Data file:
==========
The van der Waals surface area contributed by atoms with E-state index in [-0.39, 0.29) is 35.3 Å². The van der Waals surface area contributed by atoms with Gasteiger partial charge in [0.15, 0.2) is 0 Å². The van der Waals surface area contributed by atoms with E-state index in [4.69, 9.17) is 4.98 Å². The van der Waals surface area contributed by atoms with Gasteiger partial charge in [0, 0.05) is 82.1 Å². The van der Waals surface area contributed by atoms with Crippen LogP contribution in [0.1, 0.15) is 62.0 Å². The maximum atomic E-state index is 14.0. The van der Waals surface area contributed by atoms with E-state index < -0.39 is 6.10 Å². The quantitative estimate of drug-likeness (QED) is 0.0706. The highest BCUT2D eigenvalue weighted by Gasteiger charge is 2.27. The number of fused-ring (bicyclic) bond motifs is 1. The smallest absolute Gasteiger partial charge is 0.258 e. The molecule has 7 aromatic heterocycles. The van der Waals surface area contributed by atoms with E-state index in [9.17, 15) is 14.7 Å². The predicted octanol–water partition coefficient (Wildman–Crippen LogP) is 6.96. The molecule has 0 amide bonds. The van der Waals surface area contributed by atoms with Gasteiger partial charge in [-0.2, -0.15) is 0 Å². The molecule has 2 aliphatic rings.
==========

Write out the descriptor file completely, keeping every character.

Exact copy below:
The van der Waals surface area contributed by atoms with E-state index in [-0.39, 0.29) is 35.3 Å². The van der Waals surface area contributed by atoms with Gasteiger partial charge in [0.15, 0.2) is 0 Å². The van der Waals surface area contributed by atoms with E-state index in [4.69, 9.17) is 4.98 Å². The van der Waals surface area contributed by atoms with Gasteiger partial charge in [0, 0.05) is 82.1 Å². The van der Waals surface area contributed by atoms with Crippen LogP contribution in [0.1, 0.15) is 62.0 Å². The maximum atomic E-state index is 14.0. The van der Waals surface area contributed by atoms with E-state index < -0.39 is 6.10 Å². The quantitative estimate of drug-likeness (QED) is 0.0706. The highest BCUT2D eigenvalue weighted by Gasteiger charge is 2.27. The number of fused-ring (bicyclic) bond motifs is 1. The smallest absolute Gasteiger partial charge is 0.258 e. The molecule has 7 aromatic heterocycles. The van der Waals surface area contributed by atoms with E-state index in [9.17, 15) is 14.7 Å². The predicted octanol–water partition coefficient (Wildman–Crippen LogP) is 6.96. The molecule has 0 amide bonds. The van der Waals surface area contributed by atoms with Gasteiger partial charge in [-0.2, -0.15) is 0 Å². The molecule has 2 aliphatic rings.